Knowledge is serious business. People can spend their lives tweezing apart tiny micro-organisms or living in swamps swatting away mosquitoes and venom-dipped snakes in order to uncover a single fact. Few serious knowledge workers are in it for the money. Their sacrifices are real and are made in every aspect of human life: the social, economic, social, domestic. And not infrequently the consequences can save or fail to save lives. Knowledge is serious business.
Our institutions of knowledge generally reflect that in their physical manifestations, University buildings are grand. Libraries frequently look like Greek temples. Serious books are printed on expensive paper and don't use the Comic Sans font.
So, why is the Web so funny?
Of course I'm not talking about the part of the Web that has nothing to do with knowledge. But a surprising amount of the Web is concerned with knowledge in one form or another. It may be knowledge about Kim Kardashian's new boyfriend, or about how to make a Paula Deen donut burger, or about whether the ending to the latest episode of "Game of Thrones" is what it seems, but all those are paths tread by creatures that can know. And of course the knowledge on the Web is quite often far more serious than that, whether it's online science journals or medical advice or personal testimony about life experiences.
In all this, pretty much the only knowledge that is dead serious is in the posts that emulate prior forms. The article in an online scientific journal is likely to be very much like articles in printed scientific journals, but the post on the same topic perhaps by the same scientist on her blog is far more likely to exhibit a light touch. There will be a deprecating aside, a bad pun, a caution against taking a point wrong by making fun of it.
One obvious reason for this: Humor is a leavening agent. It makes the post more entertaining. Criticizing a post for being a little funny seems to me to be like criticizing it for being well written or for being interesting. Humor only seems to be demeaning to a topic because we've decided that knowledge needs a top hat and tails to be real. But who decided that? And could it be that the need for knowledge to be dressed up in serious attire is an indication that knowledge lacks self-confidence?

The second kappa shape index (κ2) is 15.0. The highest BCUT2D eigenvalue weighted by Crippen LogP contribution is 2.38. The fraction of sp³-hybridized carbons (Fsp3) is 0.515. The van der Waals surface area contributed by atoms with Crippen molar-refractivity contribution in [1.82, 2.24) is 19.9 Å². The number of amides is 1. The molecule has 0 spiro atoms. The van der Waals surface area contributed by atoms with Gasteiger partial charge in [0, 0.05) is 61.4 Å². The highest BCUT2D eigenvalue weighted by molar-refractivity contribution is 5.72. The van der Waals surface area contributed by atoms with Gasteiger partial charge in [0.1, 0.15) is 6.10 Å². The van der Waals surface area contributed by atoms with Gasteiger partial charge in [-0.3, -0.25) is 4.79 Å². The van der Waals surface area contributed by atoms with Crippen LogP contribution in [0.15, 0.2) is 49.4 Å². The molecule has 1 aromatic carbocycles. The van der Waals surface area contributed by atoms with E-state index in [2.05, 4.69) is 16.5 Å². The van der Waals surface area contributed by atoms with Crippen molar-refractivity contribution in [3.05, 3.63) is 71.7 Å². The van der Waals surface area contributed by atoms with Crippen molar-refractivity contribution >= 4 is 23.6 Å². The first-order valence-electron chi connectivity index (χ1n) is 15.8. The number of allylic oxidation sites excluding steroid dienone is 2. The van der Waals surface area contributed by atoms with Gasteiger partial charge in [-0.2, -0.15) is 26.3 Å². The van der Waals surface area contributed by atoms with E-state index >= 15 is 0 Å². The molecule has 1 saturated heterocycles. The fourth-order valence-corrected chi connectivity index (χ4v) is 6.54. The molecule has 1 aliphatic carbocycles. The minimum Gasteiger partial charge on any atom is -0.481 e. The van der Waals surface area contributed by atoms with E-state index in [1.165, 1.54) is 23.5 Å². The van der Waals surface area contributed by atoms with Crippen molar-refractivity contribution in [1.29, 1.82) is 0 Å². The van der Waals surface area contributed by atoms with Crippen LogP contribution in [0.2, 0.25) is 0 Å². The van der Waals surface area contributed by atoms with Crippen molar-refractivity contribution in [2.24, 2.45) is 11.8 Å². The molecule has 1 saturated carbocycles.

But the presence of humor in expressions of knowledge is not just about making one's work more readable, which, granted, one might instead put as pandering to one's readers. It also allows for brief excursions from one's topic. If the joke is not too silly, it can shed unexpected light on the topic.
But even if the joke is a pointless aside, the humor of knowledge does something far more important than the trivial quip itself. It announces that the author and the reader have something more in common than their interest in the topic under discussion. It says that knowledge is not enough, that knowing is a human activity, and that humans are embedded in a shared context that is always far wider than that of any particular topic. Our discussion of genes and proteins, or minerals and acids, or economics and carbohydrates occurs within lives that care about these matters because of broader concerns that we have in common. A shared joke, even a little aside, only makes sense because of the breadth of what we have in common: what we know, what we assume, what we care about.
Knowledge is funny on the Web because humor expresses the truth about the world within which knowledge makes sense, and the truth about the inevitable humanity of knowledge itself.